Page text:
My neighbour Lena lost her husband Nick one year ago this month.
I greeted her this morning, as I left for work at around 7 a.m. Lena, I’m sure, had already been out and about for an hour or more—watering and puttering amongst her well cared for gardens in the front, and the back of her house.
I remember Nick doing the same—cap in place, rubber gardening boots on, he would be working hard tending to his many tomato plants, chives, lettuce and pear trees. It always amazed me exactly how bountiful was their harvest from such a relatively small back yard. And, of course, there was Nick’s homemade wine—Bellissimo! Thanksgiving, Christmas, Easter—he never failed to deliver, to our own front door, a bottle or two for us to enjoy.
Lena talked to me this morning, as the rainbows settled into the water droplets on the plants that surrounded her that she dreams of Nick almost every night since he died. Both born and raised in Italy, they would have celebrated their 50th wedding anniversary this year.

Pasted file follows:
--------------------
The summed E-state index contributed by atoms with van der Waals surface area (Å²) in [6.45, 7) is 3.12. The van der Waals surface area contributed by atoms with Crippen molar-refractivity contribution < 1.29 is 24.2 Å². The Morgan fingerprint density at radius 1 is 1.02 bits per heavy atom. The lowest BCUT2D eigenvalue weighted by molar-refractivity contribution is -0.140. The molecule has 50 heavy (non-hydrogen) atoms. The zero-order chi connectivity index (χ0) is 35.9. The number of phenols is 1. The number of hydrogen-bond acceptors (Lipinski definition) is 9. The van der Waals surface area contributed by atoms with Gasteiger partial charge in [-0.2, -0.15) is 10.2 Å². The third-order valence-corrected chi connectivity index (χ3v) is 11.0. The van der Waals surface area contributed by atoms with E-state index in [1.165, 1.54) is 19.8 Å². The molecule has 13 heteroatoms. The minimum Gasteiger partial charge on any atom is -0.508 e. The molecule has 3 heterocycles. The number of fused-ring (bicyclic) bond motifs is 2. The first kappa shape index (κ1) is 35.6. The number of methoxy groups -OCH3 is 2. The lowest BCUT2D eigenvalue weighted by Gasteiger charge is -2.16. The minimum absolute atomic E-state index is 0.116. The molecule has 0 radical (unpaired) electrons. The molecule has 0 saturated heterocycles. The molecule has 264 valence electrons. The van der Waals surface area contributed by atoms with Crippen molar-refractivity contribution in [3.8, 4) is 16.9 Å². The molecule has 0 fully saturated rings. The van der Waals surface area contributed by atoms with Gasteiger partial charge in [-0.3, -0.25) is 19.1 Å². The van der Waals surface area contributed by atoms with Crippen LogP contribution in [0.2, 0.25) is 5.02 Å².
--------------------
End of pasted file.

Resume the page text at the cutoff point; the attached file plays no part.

The other week, Lena told me, she listened to some beautiful music, and it made her think about how much she and Nick used to love to dance together. Last night she heard the music again, but this time in her dreams, and even though she told herself, it was only a dream, she still felt Nick there with her, and she still felt his hand in her own as he asked her to dance.
“It must make you feel happy,” I said. “Dreaming of Nick.”
She shrugged. “It’s a dream…”
…and the morning comes too soon…I finished for her silently.
“He was a good man. A kind man.” Lena shrugged her shoulders again. “C’est la vie,” she said, French and Italian easy for her. “What you going to do?”
The fact is there are realities of life that you cannot change, no matter how much you may rail against the unfairness of it all. So, you have to accept it, because—what you going to do?